Looking at other comments on the trailer around the internet, I have seen some people react negatively to what they see as a plucky, female sidekick and love interest for Turing. However, Joan Clarke was a real person. Clarke was an able Cambridge undergraduate in mathematics, Welchman remembered her ability and recruited her for Bletchley Park. Initially Clarke was given clerical work, but was soon moved into Hut 8 to work with Turing. Clarke continued to work for GCHQ for many years after.

Turing and Clarke became very good friends. Turing would arrange their shifts so they could be working together, as well as spending a lot of their free time together. In the Spring of 1941 Turing asked Clarke to marry him, and the engagement even survived Turing’s admission of his homosexuality. Clarke was formally introduced to Turing’s family, Turing gave her an engagement ring, and there was talk of the future. But ultimately their engagement did not last beyond the Summer of 1941.

Turns out people who comment on the internet are sometimes wrong.

18
A shot of Turing running. In fact Turing was a very talented long distance runner. He would run for meetings from Bletchley to London (40 miles), and his marathon time was only 11 minutes short of the world record at the time. I wonder if his running skills will come in useful later in the film?

19

A listening station and a new message to decrypt.

20

Alexander: To pull off this genius routine one actually has to be a genius.

Turing was still a young man of 28 at this time, with many of the other Bletchley Park cryptographers being several years older than him. However, by this point Turing had already solved one of the great unsolved problems in 20th century mathematics, known as the Decision Problem, and laid the groundwork for computing machines.

22 21

Denniston: Why are you building a machine?
Turing: The machine will allow us to break every message and win the war

Turing doing some tinkering, and the final machine. The Bombe was like simultaneous Enigma machines, with deductions from one machine feeding into the others. The first Bombe machine was called Victory and finished in March 1940.

23

Alexander: You could help us. But you won’t.

Alexander throw a glass valve (?) at Turing. Not cool man. Things are getting tense. Let’s chill out for a bit with this beautiful shot of a sunset.

24

 

25

Turing to Denniston: You will never understand the importance of what I am creating here.

The film seems to be setting up Denniston as an antagonist to Turing, which is probably a great disservice to Denniston, who by all accounts understood the difficultly of the work, deliberately recruiting the professor type, and was proud of their achievements. Although the portrayal may be a more accurate reflection of the attitudes of some others in the military at the time.

26

Turing: I’m just a mathematician
Menzies: You’ve got more secrets than the best of them

Cumberbatch seems to be doing a great job portraying Turing’s shyness and awkwardness. And it is clear the gay issue will be a part of the film.

27 28

Some maths (not clear what) and some Most Secret documents!

29

After the war they had a big bonfire at Bletchley Park and burnt all the documents. Although Turing himself had moved on at this point.

30

Hey! Maybe that running does pay off later in the film!

31 32

The Bombe machine stops, and these crazy kids may have pulled it off.

33

The title by the way is Turing’s own name for what is now better known at the Turing Test, a test of whether a machine can impersonate a man. I expect these clever filmmakers have some double meaning in mind.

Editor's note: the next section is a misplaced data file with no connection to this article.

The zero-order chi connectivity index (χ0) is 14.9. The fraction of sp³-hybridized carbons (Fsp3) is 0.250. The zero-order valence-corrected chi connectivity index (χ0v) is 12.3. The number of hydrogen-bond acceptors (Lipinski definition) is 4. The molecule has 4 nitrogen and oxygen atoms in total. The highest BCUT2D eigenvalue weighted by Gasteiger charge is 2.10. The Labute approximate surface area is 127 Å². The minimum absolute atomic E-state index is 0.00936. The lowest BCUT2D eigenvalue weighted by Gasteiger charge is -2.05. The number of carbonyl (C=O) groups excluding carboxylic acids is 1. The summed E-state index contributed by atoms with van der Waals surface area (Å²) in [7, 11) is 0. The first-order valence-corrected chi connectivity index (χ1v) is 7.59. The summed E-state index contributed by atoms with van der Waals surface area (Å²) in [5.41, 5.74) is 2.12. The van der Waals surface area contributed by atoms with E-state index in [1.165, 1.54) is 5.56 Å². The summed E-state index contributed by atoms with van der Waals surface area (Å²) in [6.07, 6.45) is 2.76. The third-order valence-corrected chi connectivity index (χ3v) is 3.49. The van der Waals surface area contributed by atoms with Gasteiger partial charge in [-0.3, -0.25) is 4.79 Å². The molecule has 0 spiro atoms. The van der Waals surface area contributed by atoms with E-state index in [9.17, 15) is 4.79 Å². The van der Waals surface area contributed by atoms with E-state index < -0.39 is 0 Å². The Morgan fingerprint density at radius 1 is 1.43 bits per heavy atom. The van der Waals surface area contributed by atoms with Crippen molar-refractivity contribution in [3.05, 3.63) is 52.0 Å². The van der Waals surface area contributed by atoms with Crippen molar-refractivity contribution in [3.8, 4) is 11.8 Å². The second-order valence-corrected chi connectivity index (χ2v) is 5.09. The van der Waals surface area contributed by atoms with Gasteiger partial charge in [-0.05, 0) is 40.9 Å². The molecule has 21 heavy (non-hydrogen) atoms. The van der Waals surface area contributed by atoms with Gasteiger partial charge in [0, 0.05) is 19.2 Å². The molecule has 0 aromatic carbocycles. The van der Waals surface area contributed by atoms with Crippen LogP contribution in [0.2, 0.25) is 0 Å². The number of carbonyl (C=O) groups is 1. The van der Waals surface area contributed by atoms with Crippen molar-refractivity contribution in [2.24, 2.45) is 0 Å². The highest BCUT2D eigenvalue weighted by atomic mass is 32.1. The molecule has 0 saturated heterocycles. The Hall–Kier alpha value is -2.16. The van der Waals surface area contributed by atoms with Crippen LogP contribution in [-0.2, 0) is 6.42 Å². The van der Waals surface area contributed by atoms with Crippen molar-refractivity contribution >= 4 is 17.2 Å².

34

Clarke: Sometimes it is the people no one imagines anything of who do the things that no one can imagine.

That’s it for the UK trailer, but the US trailer has some more information, which a greater emphasis on his relationships with the others and extra INTRIGUE!:

Let’s break this down:

35

Denniston: Gentlemen, meet Mr Turing.
Turing: We’re each to work together then? I’m afraid these men would only slow me down.
Menzies: Popular at school were you?

Here we see Turing as the outsider. And he never did quite fit in at school.

36

Turing: You have six minutes to complete the task.
Menzies: Is it even possible?
Turing: No, it takes me eight.

Ten points to Gryffindor! Although I don’t believe Joan Clarke was recruited like this (I’m not sure anyone was). The Telegraph newspaper did organise a competition to complete their crossword in under twelve minutes. Successful contestants were then approached for a job at Bletchley.

37

Turing: I’m designing a machine that will allow us to break every message, every day, instantly.

Quite a claim, yet by the end of the war Turing’s Bombe machine could help the code breakers work out the daily Enigma setting in under twenty minutes – breaking the vast majority of messages. I think we’ll allow a little hyperbole, because it’s not much.

38

Now this is our first big clanger. But I think we can blame the people who make trailers for this one. The Bombe machine was not a computer, as it was an electro-mechanical machine capable of one job. There was another code breaking machine at Bletchley Park known as Colossus, but this machine was not designed to break Enigma code, but another cipher machine being used by Hitler and top level of the Nazi Party. That code was broken by a mathematician called Bill Tutte and Colossus built by an engineer called Tommy Flowers. Colossus is considered by some to be the world’s first programmable computer, (although there are about eleven candidates for that title).

39

Clarke: You’re going to need all the help you can get. And they are not going to help you if they do not like you.

Advice and life lessons from Joan Clarke. I wonder how that will go….

40

… not so well according to that right hook from Hugh Alexander. Who knew mathematicians were such good fighters.

Tensions leading to fisticuffs may be full on poppycock. They make good trailers though.